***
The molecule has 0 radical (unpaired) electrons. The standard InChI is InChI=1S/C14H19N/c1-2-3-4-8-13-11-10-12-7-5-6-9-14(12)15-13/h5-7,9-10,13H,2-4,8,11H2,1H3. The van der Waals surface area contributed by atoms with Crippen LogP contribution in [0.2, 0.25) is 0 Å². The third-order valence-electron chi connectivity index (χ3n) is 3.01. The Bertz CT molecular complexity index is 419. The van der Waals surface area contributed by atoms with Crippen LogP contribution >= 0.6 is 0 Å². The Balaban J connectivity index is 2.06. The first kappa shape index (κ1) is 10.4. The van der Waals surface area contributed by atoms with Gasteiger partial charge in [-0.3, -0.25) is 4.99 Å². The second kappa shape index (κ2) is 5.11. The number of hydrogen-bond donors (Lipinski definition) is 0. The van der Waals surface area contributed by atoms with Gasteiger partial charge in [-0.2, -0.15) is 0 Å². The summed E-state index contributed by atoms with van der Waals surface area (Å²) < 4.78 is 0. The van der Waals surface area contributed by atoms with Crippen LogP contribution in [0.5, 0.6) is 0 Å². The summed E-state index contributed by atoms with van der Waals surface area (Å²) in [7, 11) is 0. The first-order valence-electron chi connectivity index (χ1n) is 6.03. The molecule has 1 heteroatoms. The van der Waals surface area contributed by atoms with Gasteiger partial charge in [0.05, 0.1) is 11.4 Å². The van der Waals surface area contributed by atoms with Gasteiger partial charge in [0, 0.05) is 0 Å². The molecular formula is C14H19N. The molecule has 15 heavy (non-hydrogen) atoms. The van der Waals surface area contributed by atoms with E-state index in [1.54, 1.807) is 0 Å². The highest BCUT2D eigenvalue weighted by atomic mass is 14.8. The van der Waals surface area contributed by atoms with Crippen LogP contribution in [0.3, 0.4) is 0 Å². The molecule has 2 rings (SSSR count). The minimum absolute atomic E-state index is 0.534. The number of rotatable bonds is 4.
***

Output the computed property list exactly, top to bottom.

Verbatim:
The molecule has 0 radical (unpaired) electrons. The standard InChI is InChI=1S/C14H19N/c1-2-3-4-8-13-11-10-12-7-5-6-9-14(12)15-13/h5-7,9-10,13H,2-4,8,11H2,1H3. The van der Waals surface area contributed by atoms with Crippen LogP contribution in [0.2, 0.25) is 0 Å². The third-order valence-electron chi connectivity index (χ3n) is 3.01. The Bertz CT molecular complexity index is 419. The van der Waals surface area contributed by atoms with Crippen LogP contribution >= 0.6 is 0 Å². The Balaban J connectivity index is 2.06. The first kappa shape index (κ1) is 10.4. The van der Waals surface area contributed by atoms with Gasteiger partial charge in [-0.3, -0.25) is 4.99 Å². The second kappa shape index (κ2) is 5.11. The number of hydrogen-bond donors (Lipinski definition) is 0. The van der Waals surface area contributed by atoms with Gasteiger partial charge in [-0.2, -0.15) is 0 Å². The summed E-state index contributed by atoms with van der Waals surface area (Å²) < 4.78 is 0. The van der Waals surface area contributed by atoms with Crippen LogP contribution in [0.5, 0.6) is 0 Å². The summed E-state index contributed by atoms with van der Waals surface area (Å²) in [7, 11) is 0. The first-order valence-electron chi connectivity index (χ1n) is 6.03. The molecule has 1 heteroatoms. The van der Waals surface area contributed by atoms with Gasteiger partial charge in [0.05, 0.1) is 11.4 Å². The van der Waals surface area contributed by atoms with Gasteiger partial charge in [0, 0.05) is 0 Å². The molecular formula is C14H19N. The molecule has 15 heavy (non-hydrogen) atoms. The van der Waals surface area contributed by atoms with E-state index in [1.54, 1.807) is 0 Å². The highest BCUT2D eigenvalue weighted by atomic mass is 14.8. The van der Waals surface area contributed by atoms with Crippen LogP contribution in [0.3, 0.4) is 0 Å². The molecule has 2 rings (SSSR count). The minimum absolute atomic E-state index is 0.534. The number of rotatable bonds is 4.